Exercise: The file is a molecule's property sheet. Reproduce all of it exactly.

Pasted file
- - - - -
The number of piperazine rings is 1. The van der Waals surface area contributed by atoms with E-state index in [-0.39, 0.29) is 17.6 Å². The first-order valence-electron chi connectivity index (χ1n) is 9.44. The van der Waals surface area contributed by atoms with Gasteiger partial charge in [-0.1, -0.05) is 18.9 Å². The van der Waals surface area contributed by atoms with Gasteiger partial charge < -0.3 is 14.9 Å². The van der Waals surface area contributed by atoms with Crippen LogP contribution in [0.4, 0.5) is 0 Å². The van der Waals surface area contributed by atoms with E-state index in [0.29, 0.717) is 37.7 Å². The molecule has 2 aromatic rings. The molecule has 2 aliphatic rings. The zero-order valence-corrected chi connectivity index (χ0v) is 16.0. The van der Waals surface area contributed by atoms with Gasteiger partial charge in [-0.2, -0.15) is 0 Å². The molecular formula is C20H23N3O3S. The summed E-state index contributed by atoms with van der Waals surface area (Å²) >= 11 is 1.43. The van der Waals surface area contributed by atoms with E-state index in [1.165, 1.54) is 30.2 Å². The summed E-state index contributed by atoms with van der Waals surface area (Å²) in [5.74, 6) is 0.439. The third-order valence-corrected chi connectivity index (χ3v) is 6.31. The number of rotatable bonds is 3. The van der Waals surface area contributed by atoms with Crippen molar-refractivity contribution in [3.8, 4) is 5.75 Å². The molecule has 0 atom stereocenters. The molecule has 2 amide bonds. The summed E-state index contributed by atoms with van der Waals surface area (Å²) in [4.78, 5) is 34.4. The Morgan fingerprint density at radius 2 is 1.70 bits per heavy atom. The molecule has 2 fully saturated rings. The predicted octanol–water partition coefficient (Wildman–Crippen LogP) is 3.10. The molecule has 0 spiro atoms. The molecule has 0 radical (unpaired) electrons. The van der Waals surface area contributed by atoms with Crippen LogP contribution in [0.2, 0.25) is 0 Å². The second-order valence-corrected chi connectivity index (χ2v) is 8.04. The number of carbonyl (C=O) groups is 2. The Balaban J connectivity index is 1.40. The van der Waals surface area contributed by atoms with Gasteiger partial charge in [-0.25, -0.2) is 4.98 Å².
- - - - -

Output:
The number of piperazine rings is 1. The van der Waals surface area contributed by atoms with E-state index in [-0.39, 0.29) is 17.6 Å². The first-order valence-electron chi connectivity index (χ1n) is 9.44. The van der Waals surface area contributed by atoms with Gasteiger partial charge in [-0.1, -0.05) is 18.9 Å². The van der Waals surface area contributed by atoms with Gasteiger partial charge < -0.3 is 14.9 Å². The van der Waals surface area contributed by atoms with Crippen LogP contribution in [0.4, 0.5) is 0 Å². The van der Waals surface area contributed by atoms with E-state index in [0.29, 0.717) is 37.7 Å². The molecule has 2 aromatic rings. The molecule has 2 aliphatic rings. The zero-order valence-corrected chi connectivity index (χ0v) is 16.0. The van der Waals surface area contributed by atoms with Gasteiger partial charge in [-0.2, -0.15) is 0 Å². The molecular formula is C20H23N3O3S. The summed E-state index contributed by atoms with van der Waals surface area (Å²) >= 11 is 1.43. The van der Waals surface area contributed by atoms with E-state index in [1.165, 1.54) is 30.2 Å². The summed E-state index contributed by atoms with van der Waals surface area (Å²) in [5.74, 6) is 0.439. The third-order valence-corrected chi connectivity index (χ3v) is 6.31. The number of rotatable bonds is 3. The van der Waals surface area contributed by atoms with Crippen molar-refractivity contribution in [3.8, 4) is 5.75 Å². The molecule has 0 atom stereocenters. The molecule has 2 amide bonds. The summed E-state index contributed by atoms with van der Waals surface area (Å²) in [4.78, 5) is 34.4. The Morgan fingerprint density at radius 2 is 1.70 bits per heavy atom. The molecule has 2 fully saturated rings. The predicted octanol–water partition coefficient (Wildman–Crippen LogP) is 3.10. The molecule has 0 spiro atoms. The molecule has 0 radical (unpaired) electrons. The van der Waals surface area contributed by atoms with Crippen LogP contribution in [0.2, 0.25) is 0 Å². The second-order valence-corrected chi connectivity index (χ2v) is 8.04. The number of carbonyl (C=O) groups is 2. The Balaban J connectivity index is 1.40. The van der Waals surface area contributed by atoms with Gasteiger partial charge in [-0.25, -0.2) is 4.98 Å².